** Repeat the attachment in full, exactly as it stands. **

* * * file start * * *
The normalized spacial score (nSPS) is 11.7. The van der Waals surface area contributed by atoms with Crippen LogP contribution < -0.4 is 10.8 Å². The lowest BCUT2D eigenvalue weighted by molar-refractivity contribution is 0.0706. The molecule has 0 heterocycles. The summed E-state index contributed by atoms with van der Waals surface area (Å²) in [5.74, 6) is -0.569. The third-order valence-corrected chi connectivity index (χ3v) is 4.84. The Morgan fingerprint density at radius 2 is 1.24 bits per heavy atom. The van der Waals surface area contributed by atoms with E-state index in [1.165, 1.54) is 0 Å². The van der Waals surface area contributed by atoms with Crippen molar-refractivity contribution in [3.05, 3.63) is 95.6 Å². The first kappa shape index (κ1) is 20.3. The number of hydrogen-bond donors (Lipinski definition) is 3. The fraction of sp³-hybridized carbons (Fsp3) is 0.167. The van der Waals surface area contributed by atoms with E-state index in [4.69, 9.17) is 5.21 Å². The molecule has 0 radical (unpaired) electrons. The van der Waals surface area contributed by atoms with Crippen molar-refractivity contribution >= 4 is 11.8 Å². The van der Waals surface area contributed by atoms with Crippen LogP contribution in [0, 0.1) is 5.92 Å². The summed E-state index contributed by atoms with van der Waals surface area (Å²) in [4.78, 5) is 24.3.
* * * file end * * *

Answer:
The normalized spacial score (nSPS) is 11.7. The van der Waals surface area contributed by atoms with Crippen LogP contribution < -0.4 is 10.8 Å². The lowest BCUT2D eigenvalue weighted by molar-refractivity contribution is 0.0706. The molecule has 0 heterocycles. The summed E-state index contributed by atoms with van der Waals surface area (Å²) in [5.74, 6) is -0.569. The third-order valence-corrected chi connectivity index (χ3v) is 4.84. The Morgan fingerprint density at radius 2 is 1.24 bits per heavy atom. The van der Waals surface area contributed by atoms with E-state index in [1.165, 1.54) is 0 Å². The van der Waals surface area contributed by atoms with Crippen molar-refractivity contribution in [3.05, 3.63) is 95.6 Å². The first kappa shape index (κ1) is 20.3. The number of hydrogen-bond donors (Lipinski definition) is 3. The fraction of sp³-hybridized carbons (Fsp3) is 0.167. The van der Waals surface area contributed by atoms with E-state index in [4.69, 9.17) is 5.21 Å². The molecule has 0 radical (unpaired) electrons. The van der Waals surface area contributed by atoms with Crippen molar-refractivity contribution >= 4 is 11.8 Å². The van der Waals surface area contributed by atoms with Crippen LogP contribution in [0, 0.1) is 5.92 Å². The summed E-state index contributed by atoms with van der Waals surface area (Å²) in [4.78, 5) is 24.3.